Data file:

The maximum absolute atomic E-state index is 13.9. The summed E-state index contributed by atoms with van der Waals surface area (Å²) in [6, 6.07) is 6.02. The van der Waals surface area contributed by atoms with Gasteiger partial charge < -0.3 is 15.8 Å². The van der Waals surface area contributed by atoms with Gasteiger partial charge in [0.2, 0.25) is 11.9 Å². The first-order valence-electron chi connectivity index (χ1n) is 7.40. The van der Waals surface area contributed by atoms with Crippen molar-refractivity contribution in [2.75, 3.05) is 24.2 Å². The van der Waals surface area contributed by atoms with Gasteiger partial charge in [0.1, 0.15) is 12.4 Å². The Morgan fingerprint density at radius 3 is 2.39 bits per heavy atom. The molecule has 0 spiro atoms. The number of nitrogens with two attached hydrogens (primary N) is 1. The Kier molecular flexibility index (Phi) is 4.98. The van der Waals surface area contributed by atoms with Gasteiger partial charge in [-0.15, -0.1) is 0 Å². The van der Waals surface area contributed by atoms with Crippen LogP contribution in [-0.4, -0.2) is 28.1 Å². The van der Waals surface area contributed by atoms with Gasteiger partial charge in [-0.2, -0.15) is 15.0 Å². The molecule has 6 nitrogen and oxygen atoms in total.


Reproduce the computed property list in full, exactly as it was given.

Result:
The maximum absolute atomic E-state index is 13.9. The summed E-state index contributed by atoms with van der Waals surface area (Å²) in [6, 6.07) is 6.02. The van der Waals surface area contributed by atoms with Gasteiger partial charge < -0.3 is 15.8 Å². The van der Waals surface area contributed by atoms with Gasteiger partial charge in [0.2, 0.25) is 11.9 Å². The first-order valence-electron chi connectivity index (χ1n) is 7.40. The van der Waals surface area contributed by atoms with Crippen molar-refractivity contribution in [2.75, 3.05) is 24.2 Å². The van der Waals surface area contributed by atoms with Gasteiger partial charge in [0.1, 0.15) is 12.4 Å². The Morgan fingerprint density at radius 3 is 2.39 bits per heavy atom. The molecule has 0 spiro atoms. The number of nitrogens with two attached hydrogens (primary N) is 1. The Kier molecular flexibility index (Phi) is 4.98. The van der Waals surface area contributed by atoms with Gasteiger partial charge in [-0.15, -0.1) is 0 Å². The van der Waals surface area contributed by atoms with Crippen LogP contribution in [-0.4, -0.2) is 28.1 Å². The van der Waals surface area contributed by atoms with Gasteiger partial charge in [-0.2, -0.15) is 15.0 Å². The molecule has 6 nitrogen and oxygen atoms in total.